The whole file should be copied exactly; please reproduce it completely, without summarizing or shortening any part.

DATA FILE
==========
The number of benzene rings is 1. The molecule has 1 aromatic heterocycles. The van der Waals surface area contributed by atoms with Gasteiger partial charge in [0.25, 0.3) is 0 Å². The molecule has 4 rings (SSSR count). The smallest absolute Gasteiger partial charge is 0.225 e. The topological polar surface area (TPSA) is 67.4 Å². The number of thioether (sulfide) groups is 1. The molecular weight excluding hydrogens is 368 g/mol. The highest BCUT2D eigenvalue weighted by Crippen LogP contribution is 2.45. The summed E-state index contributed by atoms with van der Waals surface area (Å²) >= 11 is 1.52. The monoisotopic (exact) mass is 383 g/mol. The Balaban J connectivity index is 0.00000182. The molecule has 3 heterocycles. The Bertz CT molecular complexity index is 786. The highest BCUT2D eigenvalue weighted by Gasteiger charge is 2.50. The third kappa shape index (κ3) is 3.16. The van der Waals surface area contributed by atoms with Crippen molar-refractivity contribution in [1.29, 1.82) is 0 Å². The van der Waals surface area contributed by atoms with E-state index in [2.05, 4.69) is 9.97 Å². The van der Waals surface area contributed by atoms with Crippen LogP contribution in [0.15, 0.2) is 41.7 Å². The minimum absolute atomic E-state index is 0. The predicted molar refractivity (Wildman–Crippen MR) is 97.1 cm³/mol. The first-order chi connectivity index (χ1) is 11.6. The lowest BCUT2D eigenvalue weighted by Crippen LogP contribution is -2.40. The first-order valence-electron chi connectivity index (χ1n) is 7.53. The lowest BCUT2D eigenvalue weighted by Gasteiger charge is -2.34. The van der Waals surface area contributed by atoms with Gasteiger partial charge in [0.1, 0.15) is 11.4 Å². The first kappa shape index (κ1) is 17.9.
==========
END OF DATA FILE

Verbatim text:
The number of benzene rings is 1. The molecule has 1 aromatic heterocycles. The van der Waals surface area contributed by atoms with Gasteiger partial charge in [0.25, 0.3) is 0 Å². The molecule has 4 rings (SSSR count). The smallest absolute Gasteiger partial charge is 0.225 e. The topological polar surface area (TPSA) is 67.4 Å². The number of thioether (sulfide) groups is 1. The molecular weight excluding hydrogens is 368 g/mol. The highest BCUT2D eigenvalue weighted by Crippen LogP contribution is 2.45. The summed E-state index contributed by atoms with van der Waals surface area (Å²) >= 11 is 1.52. The monoisotopic (exact) mass is 383 g/mol. The Balaban J connectivity index is 0.00000182. The molecule has 3 heterocycles. The Bertz CT molecular complexity index is 786. The highest BCUT2D eigenvalue weighted by Gasteiger charge is 2.50. The third kappa shape index (κ3) is 3.16. The van der Waals surface area contributed by atoms with Crippen molar-refractivity contribution in [1.29, 1.82) is 0 Å². The van der Waals surface area contributed by atoms with E-state index in [2.05, 4.69) is 9.97 Å². The van der Waals surface area contributed by atoms with Crippen LogP contribution in [0.15, 0.2) is 41.7 Å². The minimum absolute atomic E-state index is 0. The predicted molar refractivity (Wildman–Crippen MR) is 97.1 cm³/mol. The first-order chi connectivity index (χ1) is 11.6. The lowest BCUT2D eigenvalue weighted by Crippen LogP contribution is -2.40. The first-order valence-electron chi connectivity index (χ1n) is 7.53. The lowest BCUT2D eigenvalue weighted by Gasteiger charge is -2.34. The van der Waals surface area contributed by atoms with Gasteiger partial charge in [0.1, 0.15) is 11.4 Å². The first kappa shape index (κ1) is 17.9.